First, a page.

Someone asked me how my blog and newspaper column came to be titled "Bleachers Brew". It's like this, it's an amalgam of sorts of two things: The bleachers area in the stadium/arena where I used to sit when I would watch baseball, football, and basketball games and Miles Davis' great jazz album Bitches Brew. That's how it got culled together. I originally planned on calling it "The View from the Big Chair" that is a nod to Tears For Fear's second album, Songs from the Big Chair. So there.

Monday, June 11, 2007

Meet the LeBrons

(From the Dinner with the LeBrons commercial)
Wise Man LeBron: Let me tell you this story. You run around here thinking you’re good… I grew up in the State Championship. I had 35 points, 15 rebounds, 12 assists…
Business Man LeBron: You telling them bald headed lies again, Pops?
Wise Man LeBron: And 12 blocks!
Business Man LeBron: Please!
Wise Man LeBron: Now them numbers -- that’s a quadruple double there, bro.
Business Man LeBron: Kind of makes no sense to me.
Wise Man LeBron: Don’t be jealous boy! You ain’t got like I got.
Business Man LeBron: I don’t know if I can put up with this no more.

In his latest Nike campaign, LeBron James does an Eddie Murphy (see his hilarious performance in Coming To America) where he plays four different aspects of himself. In the commercials, James portrays four dimensions of his personality on and off the court: youth, wisdom, business and athleticism. The dialogue is funny, some of the commercials memorable, and James’ acting is way better than Michael Jordan’s in Space Jam.

But the problem is, the LeBron James on the NBA hardcourt features different personas as well.

Big Game James (with all apologies to James Worthy). There’s LeBron scoring 29 of the Cavs’ final 30 points including the last 25 to beat Detroit in a double-overtime classic in Game 5 of the Eastern Finals. That he led Cleveland to the Finals in only his fourth year is already a fulfillment of a promise when he drafted number one overall in 2003. He also showed that he could be the star among the stars when he bagged the 2006 All-Star Game MVP honors.

James Namath. When was the last time James played American Football – in his early high school years? Oh that wasn’t too long ago, right? This version of James at times inexplicably opts to pass to teammates like Damon Jones, Donyell Marshall, and Sasha Pavlovic rather than scramble out of the pocket to run for the first down or the end zone. You’re no Joe Namath or Magic Johnson, LeBron. You were First Team All-State Wide Receiver in your sophomore year in high school. If you want to be a QB, be like Michael Vick, who scores touchdowns (just don’t be the dog-fighting version)!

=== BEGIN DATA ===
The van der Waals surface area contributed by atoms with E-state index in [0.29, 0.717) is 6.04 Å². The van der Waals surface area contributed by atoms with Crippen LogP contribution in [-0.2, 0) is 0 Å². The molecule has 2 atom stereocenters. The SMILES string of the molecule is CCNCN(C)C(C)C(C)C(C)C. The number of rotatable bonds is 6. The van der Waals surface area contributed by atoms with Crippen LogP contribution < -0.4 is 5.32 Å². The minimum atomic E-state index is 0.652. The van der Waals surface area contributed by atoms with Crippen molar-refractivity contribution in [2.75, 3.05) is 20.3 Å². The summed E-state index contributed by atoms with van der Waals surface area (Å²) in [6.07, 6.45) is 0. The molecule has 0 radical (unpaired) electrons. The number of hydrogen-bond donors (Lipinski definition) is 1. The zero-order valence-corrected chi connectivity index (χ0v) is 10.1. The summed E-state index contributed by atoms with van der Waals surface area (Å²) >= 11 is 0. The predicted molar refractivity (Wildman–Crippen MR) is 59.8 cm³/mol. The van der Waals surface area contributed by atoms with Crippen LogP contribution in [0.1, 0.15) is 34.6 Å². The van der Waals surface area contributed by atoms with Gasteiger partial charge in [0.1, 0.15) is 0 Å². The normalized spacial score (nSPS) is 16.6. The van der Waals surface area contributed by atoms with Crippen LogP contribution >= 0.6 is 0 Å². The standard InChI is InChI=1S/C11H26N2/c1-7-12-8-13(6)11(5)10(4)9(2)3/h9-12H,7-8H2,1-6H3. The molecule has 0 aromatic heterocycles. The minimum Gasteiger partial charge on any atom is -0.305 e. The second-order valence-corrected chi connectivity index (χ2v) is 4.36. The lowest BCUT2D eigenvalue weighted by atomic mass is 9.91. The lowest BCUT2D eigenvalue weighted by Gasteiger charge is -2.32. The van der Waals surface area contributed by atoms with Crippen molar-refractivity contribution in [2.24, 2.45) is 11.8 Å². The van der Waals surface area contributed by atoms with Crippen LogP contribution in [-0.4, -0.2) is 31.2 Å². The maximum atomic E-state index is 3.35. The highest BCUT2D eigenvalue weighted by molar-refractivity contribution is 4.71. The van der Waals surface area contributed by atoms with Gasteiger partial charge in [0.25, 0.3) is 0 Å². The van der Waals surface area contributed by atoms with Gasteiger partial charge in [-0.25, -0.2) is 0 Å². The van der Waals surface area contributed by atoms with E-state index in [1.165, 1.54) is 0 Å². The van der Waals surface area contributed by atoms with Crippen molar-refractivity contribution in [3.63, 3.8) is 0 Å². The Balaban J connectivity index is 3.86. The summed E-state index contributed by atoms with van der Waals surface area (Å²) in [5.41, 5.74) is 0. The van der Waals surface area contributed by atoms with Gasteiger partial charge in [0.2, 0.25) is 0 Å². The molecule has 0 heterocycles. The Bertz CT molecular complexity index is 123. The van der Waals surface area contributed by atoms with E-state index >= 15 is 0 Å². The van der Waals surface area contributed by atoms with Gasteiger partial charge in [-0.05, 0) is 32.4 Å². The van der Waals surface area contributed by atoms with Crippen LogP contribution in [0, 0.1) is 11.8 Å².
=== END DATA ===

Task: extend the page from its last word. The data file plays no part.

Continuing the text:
James the Invisible Man. Fantastic Four: The Rise of the Silver Surfer is upon us (at least Galactus isn’t) and James, in his first NBA Finals appearance plays like Daniel “Boobie” Gibson during the first few months of the regular season while the unflappable rookie plays like James in one of the biggest games ever in franchise history. First game jitters? If you wish to receive the accolades accorded to His Airness, D-Wade or Kobe Bryant, then accept the responsibility and flack that comes along with it. Fall down seven times, get up eight times. Who cares if it’s D-Wade’s commercial! Nike owns Converse anyway.

Cut to moments after the Cleveland Cavaliers dispatched the Detroit Pistons in Game 6 of the Eastern Finals, James was handed the conference trophy by Hall of Famer Bill Russell, who had advice for the 22-year-old. "You are representing the Eastern Conference," the Boston Celtics great said of the coming Finals battle with prohibitive favorite the San Antonio Spurs. "Make me proud."

I’m an unabashed Eastern Conference guy. As a kid too young to have pimples, I rooted for the Philadelphia 76ers of Julius Erving, George McGinnis, Doug Collins, Caldwell Jones, and Darryl Dawkins and sulked after the Los Angeles Lakers upset them on two NBA Finals match-ups. I rooted for Boston too, when the Birdman ruled the roost and painted the NBA landscape green. I switched once and for all to the Chicago Bulls as they featured a young Michael Jordan and Doug Collins as coach. I may have not liked the New York Knicks but I would have wanted Patrick Ewing, Charles Oakley, and another fave player of mine, John Starks to win one against the Houston Rockets. I’ve not been much of a James fan but have acknowledged his prodigious talents. I’ve been hard on him because of his propensity to play below the radar after tantalizing you with some really incredible games. I thought that it was the lowest of the low to see him benched by Larry Brown in the 2004 Olympics where he averaged 5.8 points. Seeing James suit up for the Cavs reminded me of a young Michael Jordan when he led the woeful Bulls with Rory Sparrow, Quintin Dailey, Dave Corzine, Orlando Woolridge, and aging Chicago playground legend Granville Waiters. And to see another high-flyer move past Detroit was like déjà vu.

Last season, LeBron and the Cavs pushed Detroit to the brink and this year, they got over the hump. But until James leads his hometown Cavaliers to the NBA throne and the Big Game James persona shows up, snazzy advertising campaign and all, there’ll be only one King and he is Michael Jordan. And he… has left the building.

(From the Dunk Contest with the LeBrons commercial)
Wise Man LeBron: After I dunk this contest will be over.
Business Man LeBron: I want a writer, director, producer…
Young LeBron: C’mon, Pops. I ain’t got all day.
Wise Man LeBron: It’s almost over. I’ve been waiting for this a long time. (dunks but hits only the rim). Ohhh. My back!
Young LeBron: That was awful! 4.6 (referring to his score).
Wise Man LeBron: 4.6! I didn’t ask how tall you were!
(to Business Man LeBron) Top that pretty boy. Show me what you got.
Young LeBron: Stop showboating all the time and show us something.


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